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'All-out war' in Intel-AMD antitrust case

The two sides are breaking out the big guns attorney-wise as they prepare to go to court over AMD's lawsuit.

Lawyers with Intel and Advanced Micro Devices will sit down next month to discuss for the first time their latest antitrust tussle, representatives for the two companies said on Friday.

The meeting has been scheduled for the first week of August 2005. Attorneys are expected to swap names and addresses of people and documents they are likely to use at trial to defend their side of the story.

AMD filed a 48-page suit in a Delaware federal court last month, alleging that Intel uses scare tactics and coercion to prompt computer makers and other companies to use more Intel chips than ones sold by its rivals. Two days later, AMD extended its antitrust claims to include Intel's Japanese subsidiary, Intel Kabushiki Kaisha (Intel KK) by filing similar briefs with two Japanese courts.

Intel's chief executive, Paul Otellini, has said that he expects his company to come out on top in the dispute.

Intel has until Sept. 6, 2005 to file a response to AMD's complaints, court documents filed in Delaware show.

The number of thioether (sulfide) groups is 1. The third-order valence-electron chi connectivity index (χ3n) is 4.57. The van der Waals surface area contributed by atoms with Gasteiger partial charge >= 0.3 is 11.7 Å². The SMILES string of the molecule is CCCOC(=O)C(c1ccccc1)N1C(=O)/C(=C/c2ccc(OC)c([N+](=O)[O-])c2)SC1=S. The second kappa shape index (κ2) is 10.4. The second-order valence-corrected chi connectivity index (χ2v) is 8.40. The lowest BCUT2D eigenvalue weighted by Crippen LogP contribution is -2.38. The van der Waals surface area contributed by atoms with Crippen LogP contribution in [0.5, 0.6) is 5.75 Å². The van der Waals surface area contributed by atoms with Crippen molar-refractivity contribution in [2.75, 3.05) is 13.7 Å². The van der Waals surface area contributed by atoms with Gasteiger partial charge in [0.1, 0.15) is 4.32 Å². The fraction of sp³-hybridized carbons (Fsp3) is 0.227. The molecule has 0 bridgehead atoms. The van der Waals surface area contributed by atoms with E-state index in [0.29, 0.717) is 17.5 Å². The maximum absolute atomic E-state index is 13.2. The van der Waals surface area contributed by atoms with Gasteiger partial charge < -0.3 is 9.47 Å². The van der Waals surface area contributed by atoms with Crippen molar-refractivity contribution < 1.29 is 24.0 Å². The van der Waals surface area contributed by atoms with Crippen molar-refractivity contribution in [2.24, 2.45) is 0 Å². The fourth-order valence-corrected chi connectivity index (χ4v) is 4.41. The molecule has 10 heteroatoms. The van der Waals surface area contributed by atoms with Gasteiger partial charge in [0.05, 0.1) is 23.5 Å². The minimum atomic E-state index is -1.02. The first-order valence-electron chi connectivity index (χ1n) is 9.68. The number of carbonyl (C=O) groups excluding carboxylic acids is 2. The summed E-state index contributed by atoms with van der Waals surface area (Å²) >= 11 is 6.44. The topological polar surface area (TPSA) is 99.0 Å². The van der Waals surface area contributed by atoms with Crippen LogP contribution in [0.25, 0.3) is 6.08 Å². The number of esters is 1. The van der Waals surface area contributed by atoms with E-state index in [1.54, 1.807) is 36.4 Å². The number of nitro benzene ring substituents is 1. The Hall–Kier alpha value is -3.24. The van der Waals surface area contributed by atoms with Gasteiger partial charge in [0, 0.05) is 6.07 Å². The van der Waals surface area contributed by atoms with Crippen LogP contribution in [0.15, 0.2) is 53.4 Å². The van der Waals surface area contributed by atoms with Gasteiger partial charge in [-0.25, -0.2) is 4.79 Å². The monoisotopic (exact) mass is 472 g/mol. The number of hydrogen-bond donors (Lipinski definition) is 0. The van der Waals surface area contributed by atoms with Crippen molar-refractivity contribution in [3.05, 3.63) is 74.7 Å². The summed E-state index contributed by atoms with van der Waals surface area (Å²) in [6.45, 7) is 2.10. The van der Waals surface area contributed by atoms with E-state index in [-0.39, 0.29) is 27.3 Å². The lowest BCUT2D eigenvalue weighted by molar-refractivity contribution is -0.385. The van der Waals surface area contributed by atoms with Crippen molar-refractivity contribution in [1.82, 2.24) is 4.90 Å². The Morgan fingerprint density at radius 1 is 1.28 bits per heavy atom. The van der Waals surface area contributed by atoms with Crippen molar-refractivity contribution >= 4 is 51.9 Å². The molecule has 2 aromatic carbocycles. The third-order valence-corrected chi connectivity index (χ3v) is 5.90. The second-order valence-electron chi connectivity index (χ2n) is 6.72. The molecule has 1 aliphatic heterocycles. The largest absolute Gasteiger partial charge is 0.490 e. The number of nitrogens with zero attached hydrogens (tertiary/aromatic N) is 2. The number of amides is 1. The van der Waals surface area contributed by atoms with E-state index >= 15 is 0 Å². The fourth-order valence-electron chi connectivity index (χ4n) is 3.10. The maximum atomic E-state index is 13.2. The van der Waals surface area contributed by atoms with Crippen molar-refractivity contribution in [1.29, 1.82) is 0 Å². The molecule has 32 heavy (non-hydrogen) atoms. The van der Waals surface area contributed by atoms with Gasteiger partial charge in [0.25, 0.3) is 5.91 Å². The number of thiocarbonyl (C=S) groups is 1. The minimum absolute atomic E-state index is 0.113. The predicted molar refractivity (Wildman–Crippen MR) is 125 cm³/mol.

Computer retailers Best Buy and Circuit City, along with hardware manufacturers Sony, Sun Microsystems, Acer, Gateway, Lenovo, NEC-CI, Rackable and Tech Data have agreed to AMD's subpoena for information. Intel has not indicated which companies it has been in contact with.

The lawyers arguing the suits are expected to fight aggressively, according to one legal insider.

While AMD is leaning on Charles Diamond, a lawyer at O'Melveny & Myers and AMD's lead outside counsel, Intel has named Bob Cooper with Gibson Dunn & Crutcher and antitrust lawyer Joseph Kattan to argue its case. Both men were hired to represent Intel during the FTC's antirust probe of the company between 1998 and 2000.

Intel also said it is using the services of Washington, D.C., law firm Howrey Simon to help with the antitrust defense and attorneys with Skadden, Arps, Slate, Meagher & Flom to assist Intel KK in Japan.

"Talk about a declaration of all-out war," said Tom Horton, partner, Thelen Reid & Priest, and a former Department of Justice attorney who also worked at the Federal Trade Commission from 1984 to 1987. "I think the companies have hired the best and the brightest to argue their cases. These people know their stuff."